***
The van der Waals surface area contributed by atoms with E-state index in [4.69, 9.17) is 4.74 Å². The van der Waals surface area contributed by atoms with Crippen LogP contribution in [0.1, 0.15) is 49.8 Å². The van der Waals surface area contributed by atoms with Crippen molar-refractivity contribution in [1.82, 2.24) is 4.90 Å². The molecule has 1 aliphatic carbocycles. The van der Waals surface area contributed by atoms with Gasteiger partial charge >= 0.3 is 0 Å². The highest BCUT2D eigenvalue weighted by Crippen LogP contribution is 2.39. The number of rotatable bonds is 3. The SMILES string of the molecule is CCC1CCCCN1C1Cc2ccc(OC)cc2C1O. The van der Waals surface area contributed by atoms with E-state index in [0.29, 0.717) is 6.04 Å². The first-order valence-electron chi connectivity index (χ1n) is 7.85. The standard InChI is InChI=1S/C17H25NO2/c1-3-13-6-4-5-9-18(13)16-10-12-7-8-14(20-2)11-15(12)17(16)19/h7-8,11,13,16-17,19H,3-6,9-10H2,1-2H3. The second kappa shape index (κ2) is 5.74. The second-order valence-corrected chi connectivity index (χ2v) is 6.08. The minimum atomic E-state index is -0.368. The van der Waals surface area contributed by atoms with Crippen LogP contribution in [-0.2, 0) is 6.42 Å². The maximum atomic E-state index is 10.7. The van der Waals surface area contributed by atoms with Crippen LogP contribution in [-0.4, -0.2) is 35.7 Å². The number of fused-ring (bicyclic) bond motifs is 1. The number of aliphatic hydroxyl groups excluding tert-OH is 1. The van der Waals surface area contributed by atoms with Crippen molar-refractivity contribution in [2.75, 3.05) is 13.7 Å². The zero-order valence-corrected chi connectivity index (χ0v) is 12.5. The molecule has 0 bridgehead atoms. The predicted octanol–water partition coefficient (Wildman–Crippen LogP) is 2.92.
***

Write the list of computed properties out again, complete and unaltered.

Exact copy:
The van der Waals surface area contributed by atoms with E-state index in [4.69, 9.17) is 4.74 Å². The van der Waals surface area contributed by atoms with Crippen LogP contribution in [0.1, 0.15) is 49.8 Å². The van der Waals surface area contributed by atoms with Crippen molar-refractivity contribution in [1.82, 2.24) is 4.90 Å². The molecule has 1 aliphatic carbocycles. The van der Waals surface area contributed by atoms with Gasteiger partial charge >= 0.3 is 0 Å². The highest BCUT2D eigenvalue weighted by Crippen LogP contribution is 2.39. The number of rotatable bonds is 3. The SMILES string of the molecule is CCC1CCCCN1C1Cc2ccc(OC)cc2C1O. The van der Waals surface area contributed by atoms with E-state index in [0.29, 0.717) is 6.04 Å². The first-order valence-electron chi connectivity index (χ1n) is 7.85. The standard InChI is InChI=1S/C17H25NO2/c1-3-13-6-4-5-9-18(13)16-10-12-7-8-14(20-2)11-15(12)17(16)19/h7-8,11,13,16-17,19H,3-6,9-10H2,1-2H3. The second kappa shape index (κ2) is 5.74. The second-order valence-corrected chi connectivity index (χ2v) is 6.08. The minimum atomic E-state index is -0.368. The van der Waals surface area contributed by atoms with Crippen LogP contribution in [-0.2, 0) is 6.42 Å². The maximum atomic E-state index is 10.7. The van der Waals surface area contributed by atoms with Crippen LogP contribution in [-0.4, -0.2) is 35.7 Å². The number of fused-ring (bicyclic) bond motifs is 1. The number of aliphatic hydroxyl groups excluding tert-OH is 1. The van der Waals surface area contributed by atoms with Crippen molar-refractivity contribution in [2.75, 3.05) is 13.7 Å². The zero-order valence-corrected chi connectivity index (χ0v) is 12.5. The molecule has 0 bridgehead atoms. The predicted octanol–water partition coefficient (Wildman–Crippen LogP) is 2.92.